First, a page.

Scientists studying how supernovas explode may have discovered a new process for how certain black holes form.
Turns out, some baby black holes hit the ground running at colossal speeds just moments after they take shape.
Typically, black holes form from the core of a supermassive star after it explodes in a brilliant burst of light, called a supernova. The core accretes, or collects, left-over gas from the star’s guts, until it grows to be so dense, that it forms a black hole.
However, the speed, shape, and size of the initial explosion varies widely depending on the mass and density of the parent star before it explodes.
Moreover, those factors play a key role in what happens to the star’s core and how it may form a black hole, according to a new study posted on the preprint server ArXiv.
For example, when a parent star is of relatively low mass and very compact, computer simulations suggest that it will explode symmetrically, forming a near-perfect sphere.
But when the star is very massive and less compact, the supernova is more asymmetrical and the explosion typically lasts longer, according to the new study.
“You’re exploding more in one direction than in others, which could result in a blackhole, Adam Burrows told Business Insider.
Something else happens from supernova explosions. The stellar remnant gets a kick into the universe, and when the explosion is asymmetrical, that kick can be pretty intense, Burrows said.
The kick is exactly what it sounds like. The object — a black hole in this case — is sent flying off into space, sometimes at colossal speeds of up to 1,000 kilometers per second, or about 2. 2 million mph.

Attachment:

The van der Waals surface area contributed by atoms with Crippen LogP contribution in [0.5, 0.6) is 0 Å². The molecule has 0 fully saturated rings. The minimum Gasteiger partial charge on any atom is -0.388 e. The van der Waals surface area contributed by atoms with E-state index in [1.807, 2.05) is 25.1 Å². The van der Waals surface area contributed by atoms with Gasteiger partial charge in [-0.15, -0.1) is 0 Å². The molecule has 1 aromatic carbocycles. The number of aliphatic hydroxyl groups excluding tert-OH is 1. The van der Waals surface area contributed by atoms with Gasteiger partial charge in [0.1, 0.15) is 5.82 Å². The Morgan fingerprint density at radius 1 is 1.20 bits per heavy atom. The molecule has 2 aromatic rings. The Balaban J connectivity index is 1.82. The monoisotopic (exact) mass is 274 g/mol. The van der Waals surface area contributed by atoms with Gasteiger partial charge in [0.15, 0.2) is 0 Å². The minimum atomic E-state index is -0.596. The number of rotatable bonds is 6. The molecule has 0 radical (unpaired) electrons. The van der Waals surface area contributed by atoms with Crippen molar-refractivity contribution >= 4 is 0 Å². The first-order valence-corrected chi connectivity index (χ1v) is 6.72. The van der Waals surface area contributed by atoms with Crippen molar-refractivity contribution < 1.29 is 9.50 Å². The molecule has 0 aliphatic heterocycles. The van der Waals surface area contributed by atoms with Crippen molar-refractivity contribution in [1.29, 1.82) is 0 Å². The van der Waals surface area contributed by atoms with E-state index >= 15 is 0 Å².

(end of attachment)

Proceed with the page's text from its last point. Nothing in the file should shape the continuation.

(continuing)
It’s like the recoil from a gun after firing a bullet, Vijay Varma, an assistant professor in of mathematics at the University of Massachusetts Dartmouth who was not involved in the research, told Business Insider.
So, for a brief while after birth, these black holes may be moving throughout space, sometimes as fast as 1,000 kilometers per second, the paper theorizes. Burrows says that this is a temporary and rare movement.
“They’re not zooming around, and circling, and causing all sorts of damage as they stay inside the galaxy,” Burrows said.
Building a universe inside a computer
The new study includes 20, 3-D simulations of a supernova explosion.
“This is the largest set of long-term (many seconds after bounce) 3D state-of-the-art core-collapse simulations ever created,” the researchers reported in the paper.
Previous simulations of this type of scenario have been too short to arrive at conclusions about how stellar cores are then shot out into the universe, Burrows said.
That’s because these computer simulations take tens of millions of zones, and each zone contains information about the windspeed, temperature, barometric pressure, and other features of this theoretical environment, like mapping weather.
Imagine the complexity of creating a virtual universe in a computer. Not many academic programs have access to super computers that are able to build these simulations, Burrows said.
Though Varma doesn’t study supernova death, he said that theoretical work like this has implications for many other fields of astrophysical research.
“All of this theory is very important. And as we connect them to observations, we can try to trace the evolution of the black holes back in time,” Varma said.
If the black holes are moving
If you hear blazing-fast black holes and start to panic, don’t. Burrows said it is incredibly unlikely that these blackholes would travel into our solar system.
Space is so vast, Varma added, that you’d be better off betting on the lottery than waiting for a black hole to come visit our solar system. “It’s astronomically unlikely that anything like that will happen,” he said.
In the unlikely scenario that a black hole or a neutron was headed towards us, Burrows said, “then it would be a bad day.”
The fact that our planet and the rest of the solar system have survived for the last 4. 5 billion years should be reassurance enough that a black hole won’t come screaming through our neighborhood anytime soon, if ever.
The study was accepted to be published in peer-reviewed Astrophysical journal.